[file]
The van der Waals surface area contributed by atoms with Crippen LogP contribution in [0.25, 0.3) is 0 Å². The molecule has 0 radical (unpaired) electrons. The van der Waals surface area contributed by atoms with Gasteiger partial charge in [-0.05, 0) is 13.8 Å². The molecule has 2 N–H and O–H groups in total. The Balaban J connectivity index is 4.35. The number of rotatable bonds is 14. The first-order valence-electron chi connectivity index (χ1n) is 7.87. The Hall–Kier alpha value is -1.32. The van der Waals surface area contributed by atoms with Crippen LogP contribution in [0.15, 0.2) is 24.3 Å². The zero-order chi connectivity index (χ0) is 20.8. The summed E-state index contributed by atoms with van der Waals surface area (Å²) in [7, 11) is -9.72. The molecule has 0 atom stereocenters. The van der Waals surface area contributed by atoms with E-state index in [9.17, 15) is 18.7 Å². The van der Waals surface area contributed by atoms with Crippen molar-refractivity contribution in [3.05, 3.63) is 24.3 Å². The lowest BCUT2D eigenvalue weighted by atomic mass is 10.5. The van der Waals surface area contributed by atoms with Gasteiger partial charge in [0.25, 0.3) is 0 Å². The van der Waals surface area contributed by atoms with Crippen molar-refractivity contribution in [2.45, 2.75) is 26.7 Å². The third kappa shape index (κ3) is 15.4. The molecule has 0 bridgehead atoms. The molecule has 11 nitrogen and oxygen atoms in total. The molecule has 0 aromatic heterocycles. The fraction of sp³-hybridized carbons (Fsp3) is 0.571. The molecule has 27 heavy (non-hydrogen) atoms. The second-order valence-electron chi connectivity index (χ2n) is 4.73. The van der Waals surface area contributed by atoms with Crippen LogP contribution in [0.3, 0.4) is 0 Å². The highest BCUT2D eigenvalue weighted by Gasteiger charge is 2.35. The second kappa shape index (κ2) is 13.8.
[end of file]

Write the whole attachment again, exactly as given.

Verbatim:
The van der Waals surface area contributed by atoms with Crippen LogP contribution in [0.25, 0.3) is 0 Å². The molecule has 0 radical (unpaired) electrons. The van der Waals surface area contributed by atoms with Gasteiger partial charge in [-0.05, 0) is 13.8 Å². The molecule has 2 N–H and O–H groups in total. The Balaban J connectivity index is 4.35. The number of rotatable bonds is 14. The first-order valence-electron chi connectivity index (χ1n) is 7.87. The Hall–Kier alpha value is -1.32. The van der Waals surface area contributed by atoms with Crippen LogP contribution in [0.15, 0.2) is 24.3 Å². The zero-order chi connectivity index (χ0) is 20.8. The summed E-state index contributed by atoms with van der Waals surface area (Å²) in [7, 11) is -9.72. The molecule has 0 atom stereocenters. The van der Waals surface area contributed by atoms with E-state index in [9.17, 15) is 18.7 Å². The van der Waals surface area contributed by atoms with Crippen molar-refractivity contribution in [3.05, 3.63) is 24.3 Å². The lowest BCUT2D eigenvalue weighted by atomic mass is 10.5. The van der Waals surface area contributed by atoms with Gasteiger partial charge in [0.25, 0.3) is 0 Å². The van der Waals surface area contributed by atoms with Crippen molar-refractivity contribution in [2.45, 2.75) is 26.7 Å². The third kappa shape index (κ3) is 15.4. The molecule has 0 bridgehead atoms. The molecule has 11 nitrogen and oxygen atoms in total. The molecule has 0 aromatic heterocycles. The fraction of sp³-hybridized carbons (Fsp3) is 0.571. The molecule has 27 heavy (non-hydrogen) atoms. The second-order valence-electron chi connectivity index (χ2n) is 4.73. The van der Waals surface area contributed by atoms with Crippen LogP contribution in [0.3, 0.4) is 0 Å². The highest BCUT2D eigenvalue weighted by Gasteiger charge is 2.35. The second kappa shape index (κ2) is 13.8.